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Nick Beggs: The Darkness In Men's Hearts

Album Review

Ironically titled two-handed tannery from the pop-turned-prog ace.

If anyone'll know what a Chapman Stick is it's a Pros reader, but just in case: it's that instrument that looks like two guitar necks stuck together, and gives the player the piano-like flexibility to play bass, rhythm and lead simultaneously. You've probably seen Tony Levin tapping away on one, but Nick Beggs is another notable exponent.

He's long cast off the espadrilles of his career as the second most famous member of Kajagoogoo, and the likes of Steven Wilson will tell you he's a major asset to any prog band now, on bass and Stick.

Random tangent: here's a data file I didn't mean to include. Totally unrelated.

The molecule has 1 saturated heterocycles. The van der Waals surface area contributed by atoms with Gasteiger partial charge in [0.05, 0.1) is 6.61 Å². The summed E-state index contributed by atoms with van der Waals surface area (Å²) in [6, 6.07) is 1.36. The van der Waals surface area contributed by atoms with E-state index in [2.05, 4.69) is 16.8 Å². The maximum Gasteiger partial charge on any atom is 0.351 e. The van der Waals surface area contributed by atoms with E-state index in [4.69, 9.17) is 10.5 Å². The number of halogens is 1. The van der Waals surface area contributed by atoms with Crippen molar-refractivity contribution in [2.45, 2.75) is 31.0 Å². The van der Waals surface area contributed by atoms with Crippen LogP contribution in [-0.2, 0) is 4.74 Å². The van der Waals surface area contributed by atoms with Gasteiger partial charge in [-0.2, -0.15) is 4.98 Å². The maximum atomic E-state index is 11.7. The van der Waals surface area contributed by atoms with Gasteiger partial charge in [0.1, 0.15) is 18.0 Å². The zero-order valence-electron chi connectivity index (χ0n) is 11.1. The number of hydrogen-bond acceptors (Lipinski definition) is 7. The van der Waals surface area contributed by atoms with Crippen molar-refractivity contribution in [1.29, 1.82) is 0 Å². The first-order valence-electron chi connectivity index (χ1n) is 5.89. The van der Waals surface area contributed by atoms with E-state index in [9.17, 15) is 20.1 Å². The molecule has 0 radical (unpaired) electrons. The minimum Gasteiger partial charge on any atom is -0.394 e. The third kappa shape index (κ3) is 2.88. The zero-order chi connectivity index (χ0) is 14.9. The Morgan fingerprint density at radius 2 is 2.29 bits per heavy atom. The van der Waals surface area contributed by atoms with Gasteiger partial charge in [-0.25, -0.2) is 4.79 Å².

His debut FOR the Burning Shed label, The Darkness In Men's Hearts brings together the pieces he's recorded on the instrument on previous solo albums, The Stick Insect (hall and The Maverick Helmsman (eh?). With wafty, new age titles like The Meaning Of Everything, Willow and Kumara, these plangent, atmospheric tunes will promote alpha waves in your brain, with clean tones, arrangements almost baroque in their symmetry and hypnotic rhythms arising from the two-handed fretting technique the Stick demands. Two new pieces - the title track and closer After The Wave - bookend this virtuosic and highly listenable collection.

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